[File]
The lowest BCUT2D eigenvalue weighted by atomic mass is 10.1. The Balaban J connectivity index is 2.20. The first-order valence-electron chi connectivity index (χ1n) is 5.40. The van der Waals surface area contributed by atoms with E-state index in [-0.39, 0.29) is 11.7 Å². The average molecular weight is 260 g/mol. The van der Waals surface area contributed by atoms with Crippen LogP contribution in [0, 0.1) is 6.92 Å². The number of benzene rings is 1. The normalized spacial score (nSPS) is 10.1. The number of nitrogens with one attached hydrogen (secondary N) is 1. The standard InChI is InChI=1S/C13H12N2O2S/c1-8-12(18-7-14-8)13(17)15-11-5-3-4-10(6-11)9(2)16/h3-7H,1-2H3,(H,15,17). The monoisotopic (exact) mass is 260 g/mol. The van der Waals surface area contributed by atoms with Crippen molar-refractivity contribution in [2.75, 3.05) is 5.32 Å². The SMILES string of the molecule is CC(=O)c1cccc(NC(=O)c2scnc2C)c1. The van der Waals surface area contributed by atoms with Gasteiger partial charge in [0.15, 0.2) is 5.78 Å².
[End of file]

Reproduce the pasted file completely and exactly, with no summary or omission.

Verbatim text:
The lowest BCUT2D eigenvalue weighted by atomic mass is 10.1. The Balaban J connectivity index is 2.20. The first-order valence-electron chi connectivity index (χ1n) is 5.40. The van der Waals surface area contributed by atoms with E-state index in [-0.39, 0.29) is 11.7 Å². The average molecular weight is 260 g/mol. The van der Waals surface area contributed by atoms with Crippen LogP contribution in [0, 0.1) is 6.92 Å². The number of benzene rings is 1. The normalized spacial score (nSPS) is 10.1. The number of nitrogens with one attached hydrogen (secondary N) is 1. The standard InChI is InChI=1S/C13H12N2O2S/c1-8-12(18-7-14-8)13(17)15-11-5-3-4-10(6-11)9(2)16/h3-7H,1-2H3,(H,15,17). The monoisotopic (exact) mass is 260 g/mol. The van der Waals surface area contributed by atoms with Crippen molar-refractivity contribution in [2.75, 3.05) is 5.32 Å². The SMILES string of the molecule is CC(=O)c1cccc(NC(=O)c2scnc2C)c1. The van der Waals surface area contributed by atoms with Gasteiger partial charge in [0.15, 0.2) is 5.78 Å².